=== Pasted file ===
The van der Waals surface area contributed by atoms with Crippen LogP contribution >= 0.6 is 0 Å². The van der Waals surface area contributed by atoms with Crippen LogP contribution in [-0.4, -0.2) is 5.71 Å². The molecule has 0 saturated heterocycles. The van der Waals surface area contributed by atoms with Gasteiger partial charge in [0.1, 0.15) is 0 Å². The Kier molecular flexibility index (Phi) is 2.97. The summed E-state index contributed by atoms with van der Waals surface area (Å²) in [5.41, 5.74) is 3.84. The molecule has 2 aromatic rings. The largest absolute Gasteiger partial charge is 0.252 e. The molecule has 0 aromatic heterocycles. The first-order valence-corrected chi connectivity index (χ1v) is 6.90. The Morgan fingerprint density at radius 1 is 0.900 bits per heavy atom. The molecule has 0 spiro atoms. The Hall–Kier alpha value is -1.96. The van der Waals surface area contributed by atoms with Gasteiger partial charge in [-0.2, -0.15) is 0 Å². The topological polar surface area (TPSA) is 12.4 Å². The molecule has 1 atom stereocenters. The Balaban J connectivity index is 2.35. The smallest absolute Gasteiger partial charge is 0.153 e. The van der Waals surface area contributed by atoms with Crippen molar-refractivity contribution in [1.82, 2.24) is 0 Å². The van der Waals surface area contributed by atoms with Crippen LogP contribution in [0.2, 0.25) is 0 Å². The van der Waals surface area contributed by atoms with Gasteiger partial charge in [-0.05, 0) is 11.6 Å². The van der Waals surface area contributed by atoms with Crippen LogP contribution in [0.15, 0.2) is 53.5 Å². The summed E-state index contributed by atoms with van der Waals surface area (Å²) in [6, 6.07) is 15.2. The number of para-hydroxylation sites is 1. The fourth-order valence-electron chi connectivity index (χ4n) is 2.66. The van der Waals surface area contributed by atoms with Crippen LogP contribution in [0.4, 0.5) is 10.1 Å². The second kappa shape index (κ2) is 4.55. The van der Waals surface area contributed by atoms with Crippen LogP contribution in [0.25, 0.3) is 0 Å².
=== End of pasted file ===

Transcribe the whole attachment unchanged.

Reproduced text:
The van der Waals surface area contributed by atoms with Crippen LogP contribution >= 0.6 is 0 Å². The van der Waals surface area contributed by atoms with Crippen LogP contribution in [-0.4, -0.2) is 5.71 Å². The molecule has 0 saturated heterocycles. The van der Waals surface area contributed by atoms with Gasteiger partial charge in [0.1, 0.15) is 0 Å². The Kier molecular flexibility index (Phi) is 2.97. The summed E-state index contributed by atoms with van der Waals surface area (Å²) in [5.41, 5.74) is 3.84. The molecule has 2 aromatic rings. The largest absolute Gasteiger partial charge is 0.252 e. The molecule has 0 aromatic heterocycles. The first-order valence-corrected chi connectivity index (χ1v) is 6.90. The Morgan fingerprint density at radius 1 is 0.900 bits per heavy atom. The molecule has 0 spiro atoms. The Hall–Kier alpha value is -1.96. The van der Waals surface area contributed by atoms with Gasteiger partial charge in [-0.2, -0.15) is 0 Å². The topological polar surface area (TPSA) is 12.4 Å². The molecule has 1 atom stereocenters. The Balaban J connectivity index is 2.35. The smallest absolute Gasteiger partial charge is 0.153 e. The van der Waals surface area contributed by atoms with Crippen molar-refractivity contribution in [1.82, 2.24) is 0 Å². The van der Waals surface area contributed by atoms with Crippen LogP contribution in [0.2, 0.25) is 0 Å². The van der Waals surface area contributed by atoms with Gasteiger partial charge in [-0.05, 0) is 11.6 Å². The van der Waals surface area contributed by atoms with Crippen LogP contribution in [0.15, 0.2) is 53.5 Å². The summed E-state index contributed by atoms with van der Waals surface area (Å²) in [6, 6.07) is 15.2. The number of para-hydroxylation sites is 1. The fourth-order valence-electron chi connectivity index (χ4n) is 2.66. The van der Waals surface area contributed by atoms with Crippen LogP contribution in [0.4, 0.5) is 10.1 Å². The second kappa shape index (κ2) is 4.55. The van der Waals surface area contributed by atoms with Crippen LogP contribution in [0.25, 0.3) is 0 Å².